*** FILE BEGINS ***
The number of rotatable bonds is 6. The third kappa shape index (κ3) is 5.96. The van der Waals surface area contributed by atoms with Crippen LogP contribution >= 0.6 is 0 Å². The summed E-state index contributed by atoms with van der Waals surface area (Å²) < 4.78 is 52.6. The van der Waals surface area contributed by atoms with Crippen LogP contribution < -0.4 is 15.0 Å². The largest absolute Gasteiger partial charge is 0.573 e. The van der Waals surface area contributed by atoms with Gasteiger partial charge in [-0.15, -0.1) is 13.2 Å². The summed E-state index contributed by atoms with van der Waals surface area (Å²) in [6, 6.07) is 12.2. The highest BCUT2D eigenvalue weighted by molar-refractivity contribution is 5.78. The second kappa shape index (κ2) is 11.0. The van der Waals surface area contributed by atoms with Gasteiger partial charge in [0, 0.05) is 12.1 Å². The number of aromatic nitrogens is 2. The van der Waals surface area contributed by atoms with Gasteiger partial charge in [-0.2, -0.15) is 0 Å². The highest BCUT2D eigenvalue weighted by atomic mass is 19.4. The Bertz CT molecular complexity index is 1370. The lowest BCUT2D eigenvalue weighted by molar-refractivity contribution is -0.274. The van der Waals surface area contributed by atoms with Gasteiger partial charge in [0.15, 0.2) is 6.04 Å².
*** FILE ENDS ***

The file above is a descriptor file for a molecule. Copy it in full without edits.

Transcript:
The number of rotatable bonds is 6. The third kappa shape index (κ3) is 5.96. The van der Waals surface area contributed by atoms with Crippen LogP contribution >= 0.6 is 0 Å². The summed E-state index contributed by atoms with van der Waals surface area (Å²) < 4.78 is 52.6. The van der Waals surface area contributed by atoms with Crippen LogP contribution < -0.4 is 15.0 Å². The largest absolute Gasteiger partial charge is 0.573 e. The van der Waals surface area contributed by atoms with Gasteiger partial charge in [-0.15, -0.1) is 13.2 Å². The summed E-state index contributed by atoms with van der Waals surface area (Å²) in [6, 6.07) is 12.2. The highest BCUT2D eigenvalue weighted by molar-refractivity contribution is 5.78. The second kappa shape index (κ2) is 11.0. The van der Waals surface area contributed by atoms with Gasteiger partial charge in [0, 0.05) is 12.1 Å². The number of aromatic nitrogens is 2. The van der Waals surface area contributed by atoms with Gasteiger partial charge in [-0.2, -0.15) is 0 Å². The highest BCUT2D eigenvalue weighted by atomic mass is 19.4. The Bertz CT molecular complexity index is 1370. The lowest BCUT2D eigenvalue weighted by molar-refractivity contribution is -0.274. The van der Waals surface area contributed by atoms with Gasteiger partial charge in [0.15, 0.2) is 6.04 Å².